PO PO MO CO

Melbourne’s Po Po Mo Co are an experimental queer comedy troupe, with a twist.

If their show at Melbourne Fringe was any guide, the troupe is onto something. Entitled Recreation and Leisure, the show featured in the Lithuanian Club during the festival’s final week.

A potent brew of circus, drag, comedy an burlesque, Po Po Mo Co are carving out a very healthy niche. The East Brunswick collective are one of the most interesting, and not coincidentally most enjoyable, examples of a new wave of what used to be called ‘hybrid performance’.

A lively romp well deserving of its 10pm start time, Recreation and Leisure attempted nothing more nor less serious than a rollicking good night out.

The performance moved from awkward sketch comedy through pure physical hijinks, poor burlesque, social observation and artful drag. A highlight was a particularly excruciating wedding speech, as was a hysterically silly physical gag featuring unicorns. I may never feel the same way about school netball after seeing  this show.

What united these rather disparate elements was a strong aesthetic spine, anchored in love of the various forms, and a shrewd dramatic understanding of how to subvert them. A knowing political satire drifts throughout Po Po Mo Co’s work, as the pretensions of young parents and the certainties of straight Anglo society are mocked with merciless disdain.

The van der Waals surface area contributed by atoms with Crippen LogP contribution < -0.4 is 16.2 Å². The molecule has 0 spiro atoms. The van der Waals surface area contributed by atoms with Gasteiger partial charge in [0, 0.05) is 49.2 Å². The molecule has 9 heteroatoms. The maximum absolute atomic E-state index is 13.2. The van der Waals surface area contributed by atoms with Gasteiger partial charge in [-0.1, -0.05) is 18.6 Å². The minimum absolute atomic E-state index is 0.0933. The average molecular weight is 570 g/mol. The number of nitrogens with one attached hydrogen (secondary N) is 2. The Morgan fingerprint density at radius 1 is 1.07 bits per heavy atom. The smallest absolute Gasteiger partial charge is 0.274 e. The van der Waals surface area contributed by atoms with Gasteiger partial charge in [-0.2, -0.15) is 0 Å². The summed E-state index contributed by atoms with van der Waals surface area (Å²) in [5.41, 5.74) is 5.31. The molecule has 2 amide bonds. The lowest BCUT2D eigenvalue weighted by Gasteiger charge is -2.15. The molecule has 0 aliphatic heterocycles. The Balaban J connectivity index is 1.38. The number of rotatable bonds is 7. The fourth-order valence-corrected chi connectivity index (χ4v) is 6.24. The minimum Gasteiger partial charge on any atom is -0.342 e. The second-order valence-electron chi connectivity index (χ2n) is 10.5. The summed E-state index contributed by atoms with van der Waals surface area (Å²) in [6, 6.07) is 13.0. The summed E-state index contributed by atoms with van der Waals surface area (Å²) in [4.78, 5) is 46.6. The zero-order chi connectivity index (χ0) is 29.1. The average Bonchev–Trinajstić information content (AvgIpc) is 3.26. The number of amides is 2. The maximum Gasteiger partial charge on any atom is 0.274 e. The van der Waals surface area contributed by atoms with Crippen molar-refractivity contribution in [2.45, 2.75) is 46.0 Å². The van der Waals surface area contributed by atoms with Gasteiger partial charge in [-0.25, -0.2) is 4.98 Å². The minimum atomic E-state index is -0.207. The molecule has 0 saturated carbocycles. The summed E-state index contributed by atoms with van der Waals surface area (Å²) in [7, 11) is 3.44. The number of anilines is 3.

The steady hand of director Liz Skitch was evident throughout, imbuing the incipient chaos with evident experience and theatrical nous. What could have been a lolly bag of saccharine sweets was given some thematic unity by snappy timing and careful attention to detail.  The performances were surprisingly assured, particularly from the likes of Kimberley Twiner, Lily Fish and Claire Sullivan, with the artist Precious Cargo worthy of special mention.

It wasn’t a surprise to see Recreation and Leisure nominated for a number of gongs at the Melbourne Fringe Awards, with the performance taking home the ‘Original New Circus’ prize. After scoring themselves some investment from the Adelaide Fringe, Po Po Mo Co’s future looks gratifyingly bright.

 

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